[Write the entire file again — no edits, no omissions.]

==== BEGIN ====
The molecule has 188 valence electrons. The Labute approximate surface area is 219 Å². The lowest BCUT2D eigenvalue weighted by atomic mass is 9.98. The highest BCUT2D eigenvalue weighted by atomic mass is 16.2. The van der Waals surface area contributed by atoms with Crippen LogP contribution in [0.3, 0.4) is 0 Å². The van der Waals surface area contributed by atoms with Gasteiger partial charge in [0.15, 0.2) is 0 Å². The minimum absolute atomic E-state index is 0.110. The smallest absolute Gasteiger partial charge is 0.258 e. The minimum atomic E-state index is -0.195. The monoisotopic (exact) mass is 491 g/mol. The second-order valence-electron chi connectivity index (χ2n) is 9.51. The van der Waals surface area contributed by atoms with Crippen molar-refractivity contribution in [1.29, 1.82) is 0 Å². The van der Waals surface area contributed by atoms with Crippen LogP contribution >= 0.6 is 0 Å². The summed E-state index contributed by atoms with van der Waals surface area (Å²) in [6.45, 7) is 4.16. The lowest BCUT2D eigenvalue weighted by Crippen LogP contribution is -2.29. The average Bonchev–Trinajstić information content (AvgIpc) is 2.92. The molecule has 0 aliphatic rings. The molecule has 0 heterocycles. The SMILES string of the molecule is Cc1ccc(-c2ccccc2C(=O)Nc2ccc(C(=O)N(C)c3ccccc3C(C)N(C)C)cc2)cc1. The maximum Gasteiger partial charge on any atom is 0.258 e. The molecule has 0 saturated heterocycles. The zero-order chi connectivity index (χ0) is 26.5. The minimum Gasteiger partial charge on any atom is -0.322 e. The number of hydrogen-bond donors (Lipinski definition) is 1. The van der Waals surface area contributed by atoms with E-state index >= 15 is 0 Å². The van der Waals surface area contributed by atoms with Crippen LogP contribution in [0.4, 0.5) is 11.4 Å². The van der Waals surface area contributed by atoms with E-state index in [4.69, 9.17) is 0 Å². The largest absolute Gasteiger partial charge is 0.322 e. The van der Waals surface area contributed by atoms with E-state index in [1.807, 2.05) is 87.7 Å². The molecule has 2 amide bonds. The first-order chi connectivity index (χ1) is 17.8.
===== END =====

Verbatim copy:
The molecule has 188 valence electrons. The Labute approximate surface area is 219 Å². The lowest BCUT2D eigenvalue weighted by atomic mass is 9.98. The highest BCUT2D eigenvalue weighted by atomic mass is 16.2. The van der Waals surface area contributed by atoms with Crippen LogP contribution in [0.3, 0.4) is 0 Å². The van der Waals surface area contributed by atoms with Gasteiger partial charge in [0.15, 0.2) is 0 Å². The minimum absolute atomic E-state index is 0.110. The smallest absolute Gasteiger partial charge is 0.258 e. The minimum atomic E-state index is -0.195. The monoisotopic (exact) mass is 491 g/mol. The second-order valence-electron chi connectivity index (χ2n) is 9.51. The van der Waals surface area contributed by atoms with Crippen molar-refractivity contribution in [1.29, 1.82) is 0 Å². The van der Waals surface area contributed by atoms with Crippen LogP contribution >= 0.6 is 0 Å². The summed E-state index contributed by atoms with van der Waals surface area (Å²) in [6.45, 7) is 4.16. The lowest BCUT2D eigenvalue weighted by Crippen LogP contribution is -2.29. The average Bonchev–Trinajstić information content (AvgIpc) is 2.92. The molecule has 0 aliphatic rings. The molecule has 0 heterocycles. The SMILES string of the molecule is Cc1ccc(-c2ccccc2C(=O)Nc2ccc(C(=O)N(C)c3ccccc3C(C)N(C)C)cc2)cc1. The maximum Gasteiger partial charge on any atom is 0.258 e. The molecule has 0 saturated heterocycles. The zero-order chi connectivity index (χ0) is 26.5. The minimum Gasteiger partial charge on any atom is -0.322 e. The number of hydrogen-bond donors (Lipinski definition) is 1. The van der Waals surface area contributed by atoms with E-state index >= 15 is 0 Å². The van der Waals surface area contributed by atoms with Crippen LogP contribution in [0.4, 0.5) is 11.4 Å². The van der Waals surface area contributed by atoms with E-state index in [4.69, 9.17) is 0 Å². The largest absolute Gasteiger partial charge is 0.322 e. The van der Waals surface area contributed by atoms with E-state index in [1.807, 2.05) is 87.7 Å². The molecule has 2 amide bonds. The first-order chi connectivity index (χ1) is 17.8.